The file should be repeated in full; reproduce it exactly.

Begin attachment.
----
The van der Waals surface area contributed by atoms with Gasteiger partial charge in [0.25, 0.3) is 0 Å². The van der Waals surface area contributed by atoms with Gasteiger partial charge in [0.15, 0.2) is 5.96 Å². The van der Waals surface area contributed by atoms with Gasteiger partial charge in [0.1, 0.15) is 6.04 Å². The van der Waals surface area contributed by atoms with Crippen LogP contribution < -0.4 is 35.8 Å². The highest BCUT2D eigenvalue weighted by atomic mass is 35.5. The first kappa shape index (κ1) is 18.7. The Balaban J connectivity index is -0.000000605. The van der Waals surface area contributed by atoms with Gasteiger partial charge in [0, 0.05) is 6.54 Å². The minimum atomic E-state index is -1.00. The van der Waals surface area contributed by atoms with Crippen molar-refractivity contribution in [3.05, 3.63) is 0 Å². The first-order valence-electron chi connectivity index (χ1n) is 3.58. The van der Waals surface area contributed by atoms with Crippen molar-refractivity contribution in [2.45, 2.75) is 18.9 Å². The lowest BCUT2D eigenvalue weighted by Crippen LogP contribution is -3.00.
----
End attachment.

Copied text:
The van der Waals surface area contributed by atoms with Gasteiger partial charge in [0.25, 0.3) is 0 Å². The van der Waals surface area contributed by atoms with Gasteiger partial charge in [0.15, 0.2) is 5.96 Å². The van der Waals surface area contributed by atoms with Gasteiger partial charge in [0.1, 0.15) is 6.04 Å². The van der Waals surface area contributed by atoms with Crippen LogP contribution < -0.4 is 35.8 Å². The highest BCUT2D eigenvalue weighted by atomic mass is 35.5. The first kappa shape index (κ1) is 18.7. The Balaban J connectivity index is -0.000000605. The van der Waals surface area contributed by atoms with Gasteiger partial charge in [0, 0.05) is 6.54 Å². The minimum atomic E-state index is -1.00. The van der Waals surface area contributed by atoms with Crippen molar-refractivity contribution in [3.05, 3.63) is 0 Å². The first-order valence-electron chi connectivity index (χ1n) is 3.58. The van der Waals surface area contributed by atoms with Crippen molar-refractivity contribution in [2.45, 2.75) is 18.9 Å². The lowest BCUT2D eigenvalue weighted by Crippen LogP contribution is -3.00.